The political forces inside the anti-lockdown movement

“Tens of thousands of people marched in Sydney and in Melbourne last Saturday, ostensibly motivated by the economic and social consequences of harsh lockdowns. But a closer inspection of social media posts, and those in more secluded messaging forums, reveals a crowd united from various conspiratorial threads.”

The divisions and tensions inside national cabinet mirror the political forces that are gaining strength within the anti-lockdown movement.



Inside story: What happens when you win the Olympics?

As Brisbane prepares to host the 2032 Olympics, there are questions over contracts that siphon off revenue and invest almost all power in the International Olympic Committee.


Home care and vaccination

A September bottleneck is looming for Covid-19 vaccinations, as another at-risk group is revealed as having been essentially forgotten in the rollout plan.


Universities cutting Asia studies

As universities struggle through the pandemic, Asia studies programs are being cut at an alarming rate, indicating a national move away from engagement with Asia.


Spy ships and Pine Gap

As Australia joins America in war games focused on China, the US-backed Pine Gap surveillance base has undergone its fastest ever expansion.


An Afghan in detention

A refugee who worked with the Australians during the war in Afghanistan waits in detention as some of his family are killed by the Taliban and others are at increasing risk.

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US troops change role in Iraq as Biden focuses on Asia

Fiame Naomi Mata’afa finally takes office in Samoa. Tunisia’s prime minister ousted after mass protests. Cardinal charged over London property deals.



John Hewson
Scott Morrison and the truth

“The pandemic has tested Morrison’s capacity for leadership, and he has been found seriously wanting. He simply hasn’t been able to rise above base politics, nor beyond what he considers to be clever marketing. ”


Paul Bongiorno
Albanese makes a taxing decision

“The timing of Labor’s announcement – ditching a significant tax policy it had taken to the previous two elections – may have been curious. Its significance, however, should not be missed.”


One out of the Boxall

We in Australia love gold more than a Saudi prince’s interior decorator. We’re the gold standard in botched vaccine rollouts and the gold standard in failing to suppress the Delta variant. Fortunately, we’re also the gold standard in women’s swimming at the Olympics, and the gold standard in enthusiastic coaches humping barrier walls. 

Letters, Cartoon & Editorial



To the Entsch degree

Fifteen years ago, Warren Entsch pushed three black-and-white photographs of a woman in lingerie across his desk. “There’s my missus. Look at that,” he told the journalist sitting opposite. “Good-looking bird and I love her to bits.”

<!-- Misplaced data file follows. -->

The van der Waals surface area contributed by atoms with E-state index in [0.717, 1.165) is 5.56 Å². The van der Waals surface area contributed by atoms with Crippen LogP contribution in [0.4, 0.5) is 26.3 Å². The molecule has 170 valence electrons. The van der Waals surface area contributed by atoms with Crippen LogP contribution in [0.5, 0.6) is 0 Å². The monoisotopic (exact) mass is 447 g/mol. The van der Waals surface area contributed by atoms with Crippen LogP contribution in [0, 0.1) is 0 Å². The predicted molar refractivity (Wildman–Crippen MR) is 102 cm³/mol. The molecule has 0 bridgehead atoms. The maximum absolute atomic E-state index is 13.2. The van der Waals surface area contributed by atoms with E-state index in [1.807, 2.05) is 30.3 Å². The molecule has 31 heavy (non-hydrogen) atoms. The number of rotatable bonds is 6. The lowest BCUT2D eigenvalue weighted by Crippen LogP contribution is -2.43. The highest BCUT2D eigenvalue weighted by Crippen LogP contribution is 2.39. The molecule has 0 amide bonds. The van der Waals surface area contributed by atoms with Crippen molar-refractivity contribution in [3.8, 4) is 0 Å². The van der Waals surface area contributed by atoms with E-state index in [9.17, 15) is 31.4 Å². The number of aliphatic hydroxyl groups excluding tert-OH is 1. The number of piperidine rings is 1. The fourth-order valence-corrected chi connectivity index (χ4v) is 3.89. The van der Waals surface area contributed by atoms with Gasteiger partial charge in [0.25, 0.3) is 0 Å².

Rallying against a common enemy

It’s interesting to have an explanation of years of otherwise inexplicable Liberal shenanigans in New South Wales (Mike Seccombe, “How power and factionalism work in Berejikliand”, …

A calm leader in a crisis

Rick Morton provides a valuable insight into New South Wales Chief Health Officer Kerry Chant (“A status all her own”, July 24-30). Her measured delivery and seemingly unflappable manner has …

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Gideon Haigh
The Brilliant Boy: Doc Evatt and the Great Australian Dissent

Billie Eilish
In Her Own Words

Rachel Yoder



Oyster mushrooms and buckwheat porridge with miso, seaweed and truffle


Vaccines and lipid nanoparticles

The remarkable success of mRNA Covid-19 vaccines was far from guaranteed until scientists managed to optimise a 30-year-old technology and turn lipid nanoparticles into high-performing delivery units.


Tom Atkins’ unconventional AFL journey

For Geelong Cats player Tom Atkins, the path to AFL success has been paved with graft and grind. But his patience and hard work has paid off, earning him another two years at the Cattery.




“Labor in government will uphold the legislative changes to personal income taxes.”

Anthony AlbaneseThe Labor leader announces his party’s support for tax cuts that overwhelmingly favour the rich and will erode funding for health and education. The man would foul himself in a McDonald’s if he thought there was a vote in it.


“I don’t actually know what term I used that was offensive, so, if out of ignorance I have, I apologise.”

Jacob Rees-MoggThe leader of the House of Commons almost apologises for describing the Liberal Democrats as the “Yellow Peril”. He said he was ignorant of the term’s racist connotations, and just ignorant in general.


“When it comes to ... getting consent to any treatment or procedure ... then I’m ultimately responsible for what people do in their health treatment to me.”

Scott MorrisonThe prime minister responds to the death of a man from complications associated with the AstraZeneca vaccine. He has now said more about medical consent than he has about all of parliament’s assault allegations combined.


“Thirty-five years at top of the radio – and I don’t resonate with the public? Honestly.”

Alan Jones

The broadcaster loses his column in The Daily Telegraph after weeks of anti-vaccination and anti-lockdown rhetoric. Despite everything he said about Julia Gillard’s father, Jones is strong evidence that shame can’t kill you.


“Fuck yeah! Oh, shit!”

Kaylee McKeownThe Australian swimmer celebrates winning gold in the 100-metres backstroke at Tokyo 2020. To be clear, the interviewer asked her what she would like to say to her mother and sister.


“It’s illegal. It’s unsafe. It’s selfish.”

Daniel AndrewsThe Victorian premier describes the anti-lockdown protests held last weekend. The slow transformation from state leader to disappointed father is complete.